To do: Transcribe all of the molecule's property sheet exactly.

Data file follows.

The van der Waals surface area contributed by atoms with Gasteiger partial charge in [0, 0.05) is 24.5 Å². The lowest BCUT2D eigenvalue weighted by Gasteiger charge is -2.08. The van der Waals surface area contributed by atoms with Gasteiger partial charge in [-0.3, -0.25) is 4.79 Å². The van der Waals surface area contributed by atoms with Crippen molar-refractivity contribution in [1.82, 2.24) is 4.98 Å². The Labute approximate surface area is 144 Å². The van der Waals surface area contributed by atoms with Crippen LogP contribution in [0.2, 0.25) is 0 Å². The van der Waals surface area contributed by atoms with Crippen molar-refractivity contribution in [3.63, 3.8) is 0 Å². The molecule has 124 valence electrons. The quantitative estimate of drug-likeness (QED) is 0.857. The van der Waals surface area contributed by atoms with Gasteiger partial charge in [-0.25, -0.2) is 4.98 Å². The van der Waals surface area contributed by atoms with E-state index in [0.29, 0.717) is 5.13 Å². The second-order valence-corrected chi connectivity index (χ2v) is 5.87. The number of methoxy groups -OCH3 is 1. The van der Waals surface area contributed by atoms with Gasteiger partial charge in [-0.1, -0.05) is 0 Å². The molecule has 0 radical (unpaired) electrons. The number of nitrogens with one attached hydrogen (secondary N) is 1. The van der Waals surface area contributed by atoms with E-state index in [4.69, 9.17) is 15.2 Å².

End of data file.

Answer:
The van der Waals surface area contributed by atoms with Gasteiger partial charge in [0, 0.05) is 24.5 Å². The lowest BCUT2D eigenvalue weighted by Gasteiger charge is -2.08. The van der Waals surface area contributed by atoms with Gasteiger partial charge in [-0.3, -0.25) is 4.79 Å². The van der Waals surface area contributed by atoms with Crippen molar-refractivity contribution in [1.82, 2.24) is 4.98 Å². The Labute approximate surface area is 144 Å². The van der Waals surface area contributed by atoms with Crippen LogP contribution in [0.2, 0.25) is 0 Å². The van der Waals surface area contributed by atoms with Crippen molar-refractivity contribution in [3.63, 3.8) is 0 Å². The molecule has 124 valence electrons. The quantitative estimate of drug-likeness (QED) is 0.857. The van der Waals surface area contributed by atoms with Gasteiger partial charge in [-0.25, -0.2) is 4.98 Å². The van der Waals surface area contributed by atoms with E-state index in [0.29, 0.717) is 5.13 Å². The second-order valence-corrected chi connectivity index (χ2v) is 5.87. The number of methoxy groups -OCH3 is 1. The van der Waals surface area contributed by atoms with Gasteiger partial charge in [-0.1, -0.05) is 0 Å². The molecule has 0 radical (unpaired) electrons. The number of nitrogens with one attached hydrogen (secondary N) is 1. The van der Waals surface area contributed by atoms with E-state index in [4.69, 9.17) is 15.2 Å².